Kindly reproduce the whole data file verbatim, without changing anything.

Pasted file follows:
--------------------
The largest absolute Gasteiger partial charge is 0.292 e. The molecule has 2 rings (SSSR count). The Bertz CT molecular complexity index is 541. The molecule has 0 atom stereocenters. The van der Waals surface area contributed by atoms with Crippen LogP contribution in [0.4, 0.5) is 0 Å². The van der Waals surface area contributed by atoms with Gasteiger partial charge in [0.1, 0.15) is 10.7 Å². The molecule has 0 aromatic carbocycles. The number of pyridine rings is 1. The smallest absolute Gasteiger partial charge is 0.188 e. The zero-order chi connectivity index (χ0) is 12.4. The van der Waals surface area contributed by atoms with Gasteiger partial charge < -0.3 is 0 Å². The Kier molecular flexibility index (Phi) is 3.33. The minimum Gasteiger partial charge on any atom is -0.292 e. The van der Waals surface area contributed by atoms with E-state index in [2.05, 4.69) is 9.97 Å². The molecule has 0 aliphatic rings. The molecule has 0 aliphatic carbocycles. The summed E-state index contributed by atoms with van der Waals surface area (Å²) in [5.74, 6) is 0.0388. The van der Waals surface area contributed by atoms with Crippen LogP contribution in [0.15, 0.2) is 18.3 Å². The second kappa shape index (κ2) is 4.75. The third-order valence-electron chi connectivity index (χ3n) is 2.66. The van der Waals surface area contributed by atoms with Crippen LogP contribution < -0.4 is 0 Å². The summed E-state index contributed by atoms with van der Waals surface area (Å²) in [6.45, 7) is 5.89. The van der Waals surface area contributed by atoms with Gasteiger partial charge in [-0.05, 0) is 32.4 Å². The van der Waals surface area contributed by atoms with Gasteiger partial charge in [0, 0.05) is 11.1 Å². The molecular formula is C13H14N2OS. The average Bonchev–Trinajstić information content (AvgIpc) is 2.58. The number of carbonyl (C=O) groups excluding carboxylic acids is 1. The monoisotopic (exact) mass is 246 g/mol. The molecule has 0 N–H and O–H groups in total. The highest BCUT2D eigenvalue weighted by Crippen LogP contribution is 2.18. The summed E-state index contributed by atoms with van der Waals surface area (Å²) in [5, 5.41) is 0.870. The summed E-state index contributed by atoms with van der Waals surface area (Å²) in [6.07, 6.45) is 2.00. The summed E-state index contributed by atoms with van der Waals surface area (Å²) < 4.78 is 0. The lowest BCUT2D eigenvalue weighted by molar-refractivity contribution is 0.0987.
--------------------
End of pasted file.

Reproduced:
The largest absolute Gasteiger partial charge is 0.292 e. The molecule has 2 rings (SSSR count). The Bertz CT molecular complexity index is 541. The molecule has 0 atom stereocenters. The van der Waals surface area contributed by atoms with Crippen LogP contribution in [0.4, 0.5) is 0 Å². The van der Waals surface area contributed by atoms with Gasteiger partial charge in [0.1, 0.15) is 10.7 Å². The molecule has 0 aromatic carbocycles. The number of pyridine rings is 1. The smallest absolute Gasteiger partial charge is 0.188 e. The zero-order chi connectivity index (χ0) is 12.4. The van der Waals surface area contributed by atoms with Gasteiger partial charge < -0.3 is 0 Å². The Kier molecular flexibility index (Phi) is 3.33. The minimum Gasteiger partial charge on any atom is -0.292 e. The van der Waals surface area contributed by atoms with E-state index in [2.05, 4.69) is 9.97 Å². The molecule has 0 aliphatic rings. The molecule has 0 aliphatic carbocycles. The summed E-state index contributed by atoms with van der Waals surface area (Å²) in [5.74, 6) is 0.0388. The van der Waals surface area contributed by atoms with Crippen LogP contribution in [0.15, 0.2) is 18.3 Å². The second kappa shape index (κ2) is 4.75. The third-order valence-electron chi connectivity index (χ3n) is 2.66. The van der Waals surface area contributed by atoms with Crippen LogP contribution < -0.4 is 0 Å². The summed E-state index contributed by atoms with van der Waals surface area (Å²) in [6.45, 7) is 5.89. The van der Waals surface area contributed by atoms with Gasteiger partial charge in [-0.05, 0) is 32.4 Å². The van der Waals surface area contributed by atoms with Gasteiger partial charge in [0, 0.05) is 11.1 Å². The molecular formula is C13H14N2OS. The average Bonchev–Trinajstić information content (AvgIpc) is 2.58. The number of carbonyl (C=O) groups excluding carboxylic acids is 1. The monoisotopic (exact) mass is 246 g/mol. The molecule has 0 N–H and O–H groups in total. The highest BCUT2D eigenvalue weighted by Crippen LogP contribution is 2.18. The summed E-state index contributed by atoms with van der Waals surface area (Å²) in [5, 5.41) is 0.870. The summed E-state index contributed by atoms with van der Waals surface area (Å²) in [6.07, 6.45) is 2.00. The summed E-state index contributed by atoms with van der Waals surface area (Å²) < 4.78 is 0. The lowest BCUT2D eigenvalue weighted by molar-refractivity contribution is 0.0987.